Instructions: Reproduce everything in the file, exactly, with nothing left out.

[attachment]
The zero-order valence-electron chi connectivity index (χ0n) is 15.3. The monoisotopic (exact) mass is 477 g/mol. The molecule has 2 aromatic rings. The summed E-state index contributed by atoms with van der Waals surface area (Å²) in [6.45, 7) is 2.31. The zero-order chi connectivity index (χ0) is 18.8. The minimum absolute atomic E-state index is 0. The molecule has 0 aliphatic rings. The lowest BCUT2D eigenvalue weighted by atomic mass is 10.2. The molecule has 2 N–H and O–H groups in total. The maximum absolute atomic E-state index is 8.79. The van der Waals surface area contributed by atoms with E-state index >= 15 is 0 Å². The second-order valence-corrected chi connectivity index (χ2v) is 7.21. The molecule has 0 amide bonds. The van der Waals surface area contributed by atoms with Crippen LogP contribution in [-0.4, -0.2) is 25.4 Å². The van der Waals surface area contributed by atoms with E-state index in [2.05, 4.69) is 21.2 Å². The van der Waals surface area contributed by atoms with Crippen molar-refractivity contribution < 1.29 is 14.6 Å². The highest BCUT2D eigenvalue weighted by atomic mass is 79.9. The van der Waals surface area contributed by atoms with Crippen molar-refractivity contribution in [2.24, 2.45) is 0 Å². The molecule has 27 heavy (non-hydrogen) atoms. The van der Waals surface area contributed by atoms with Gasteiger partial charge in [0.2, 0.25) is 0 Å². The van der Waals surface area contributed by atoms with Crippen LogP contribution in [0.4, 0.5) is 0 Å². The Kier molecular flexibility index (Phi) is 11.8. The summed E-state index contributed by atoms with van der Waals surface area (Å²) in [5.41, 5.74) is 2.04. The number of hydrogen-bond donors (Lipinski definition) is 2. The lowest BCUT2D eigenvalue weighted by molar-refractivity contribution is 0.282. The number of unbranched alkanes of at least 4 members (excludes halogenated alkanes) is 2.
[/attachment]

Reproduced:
The zero-order valence-electron chi connectivity index (χ0n) is 15.3. The monoisotopic (exact) mass is 477 g/mol. The molecule has 2 aromatic rings. The summed E-state index contributed by atoms with van der Waals surface area (Å²) in [6.45, 7) is 2.31. The zero-order chi connectivity index (χ0) is 18.8. The minimum absolute atomic E-state index is 0. The molecule has 0 aliphatic rings. The lowest BCUT2D eigenvalue weighted by atomic mass is 10.2. The molecule has 2 N–H and O–H groups in total. The maximum absolute atomic E-state index is 8.79. The van der Waals surface area contributed by atoms with E-state index >= 15 is 0 Å². The second-order valence-corrected chi connectivity index (χ2v) is 7.21. The molecule has 0 amide bonds. The van der Waals surface area contributed by atoms with Crippen LogP contribution in [-0.4, -0.2) is 25.4 Å². The van der Waals surface area contributed by atoms with E-state index in [2.05, 4.69) is 21.2 Å². The van der Waals surface area contributed by atoms with Crippen molar-refractivity contribution < 1.29 is 14.6 Å². The highest BCUT2D eigenvalue weighted by atomic mass is 79.9. The van der Waals surface area contributed by atoms with Crippen molar-refractivity contribution in [2.24, 2.45) is 0 Å². The molecule has 27 heavy (non-hydrogen) atoms. The van der Waals surface area contributed by atoms with Gasteiger partial charge in [0.2, 0.25) is 0 Å². The van der Waals surface area contributed by atoms with Crippen LogP contribution in [0.4, 0.5) is 0 Å². The Kier molecular flexibility index (Phi) is 11.8. The summed E-state index contributed by atoms with van der Waals surface area (Å²) in [5.41, 5.74) is 2.04. The number of hydrogen-bond donors (Lipinski definition) is 2. The lowest BCUT2D eigenvalue weighted by molar-refractivity contribution is 0.282. The number of unbranched alkanes of at least 4 members (excludes halogenated alkanes) is 2.